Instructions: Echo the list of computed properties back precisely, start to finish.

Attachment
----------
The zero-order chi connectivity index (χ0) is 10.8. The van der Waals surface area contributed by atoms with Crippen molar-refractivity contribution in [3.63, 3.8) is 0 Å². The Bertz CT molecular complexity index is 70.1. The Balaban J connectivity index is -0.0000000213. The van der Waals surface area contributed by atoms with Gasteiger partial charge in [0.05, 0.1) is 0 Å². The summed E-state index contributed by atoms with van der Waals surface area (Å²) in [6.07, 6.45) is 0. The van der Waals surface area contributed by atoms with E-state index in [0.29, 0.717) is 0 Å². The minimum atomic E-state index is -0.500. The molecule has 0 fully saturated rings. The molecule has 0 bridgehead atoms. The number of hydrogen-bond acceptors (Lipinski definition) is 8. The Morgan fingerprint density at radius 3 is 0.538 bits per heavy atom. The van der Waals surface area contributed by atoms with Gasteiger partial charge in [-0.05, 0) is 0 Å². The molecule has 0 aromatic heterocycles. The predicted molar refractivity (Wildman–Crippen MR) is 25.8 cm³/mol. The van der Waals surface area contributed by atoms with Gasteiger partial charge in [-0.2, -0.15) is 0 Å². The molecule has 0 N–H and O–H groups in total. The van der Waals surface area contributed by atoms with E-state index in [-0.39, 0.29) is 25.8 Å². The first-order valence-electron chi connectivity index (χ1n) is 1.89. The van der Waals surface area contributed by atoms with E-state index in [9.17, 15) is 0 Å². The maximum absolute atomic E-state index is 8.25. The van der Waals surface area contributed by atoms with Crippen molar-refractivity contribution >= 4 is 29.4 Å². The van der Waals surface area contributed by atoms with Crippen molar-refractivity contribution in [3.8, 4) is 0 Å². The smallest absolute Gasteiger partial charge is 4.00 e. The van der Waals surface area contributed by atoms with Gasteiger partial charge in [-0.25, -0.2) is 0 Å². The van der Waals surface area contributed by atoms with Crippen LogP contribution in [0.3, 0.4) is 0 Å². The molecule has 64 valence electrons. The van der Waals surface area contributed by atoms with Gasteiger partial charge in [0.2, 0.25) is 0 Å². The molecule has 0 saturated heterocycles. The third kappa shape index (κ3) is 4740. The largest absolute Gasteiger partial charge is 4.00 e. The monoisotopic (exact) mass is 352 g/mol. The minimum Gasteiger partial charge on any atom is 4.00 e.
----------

The zero-order chi connectivity index (χ0) is 10.8. The van der Waals surface area contributed by atoms with Crippen molar-refractivity contribution in [3.63, 3.8) is 0 Å². The Bertz CT molecular complexity index is 70.1. The Balaban J connectivity index is -0.0000000213. The van der Waals surface area contributed by atoms with Gasteiger partial charge in [0.05, 0.1) is 0 Å². The summed E-state index contributed by atoms with van der Waals surface area (Å²) in [6.07, 6.45) is 0. The van der Waals surface area contributed by atoms with E-state index in [0.29, 0.717) is 0 Å². The minimum atomic E-state index is -0.500. The molecule has 0 fully saturated rings. The molecule has 0 bridgehead atoms. The number of hydrogen-bond acceptors (Lipinski definition) is 8. The Morgan fingerprint density at radius 3 is 0.538 bits per heavy atom. The van der Waals surface area contributed by atoms with Gasteiger partial charge in [-0.05, 0) is 0 Å². The molecule has 0 aromatic heterocycles. The predicted molar refractivity (Wildman–Crippen MR) is 25.8 cm³/mol. The van der Waals surface area contributed by atoms with Gasteiger partial charge in [-0.2, -0.15) is 0 Å². The molecule has 0 N–H and O–H groups in total. The van der Waals surface area contributed by atoms with E-state index in [-0.39, 0.29) is 25.8 Å². The first-order valence-electron chi connectivity index (χ1n) is 1.89. The van der Waals surface area contributed by atoms with E-state index in [9.17, 15) is 0 Å². The maximum absolute atomic E-state index is 8.25. The van der Waals surface area contributed by atoms with Crippen molar-refractivity contribution >= 4 is 29.4 Å². The van der Waals surface area contributed by atoms with Crippen molar-refractivity contribution in [3.8, 4) is 0 Å². The smallest absolute Gasteiger partial charge is 4.00 e. The van der Waals surface area contributed by atoms with Gasteiger partial charge in [-0.25, -0.2) is 0 Å². The van der Waals surface area contributed by atoms with Crippen LogP contribution in [0.3, 0.4) is 0 Å². The molecule has 64 valence electrons. The van der Waals surface area contributed by atoms with Gasteiger partial charge in [0.2, 0.25) is 0 Å². The molecule has 0 saturated heterocycles. The third kappa shape index (κ3) is 4740. The largest absolute Gasteiger partial charge is 4.00 e. The monoisotopic (exact) mass is 352 g/mol. The minimum Gasteiger partial charge on any atom is 4.00 e.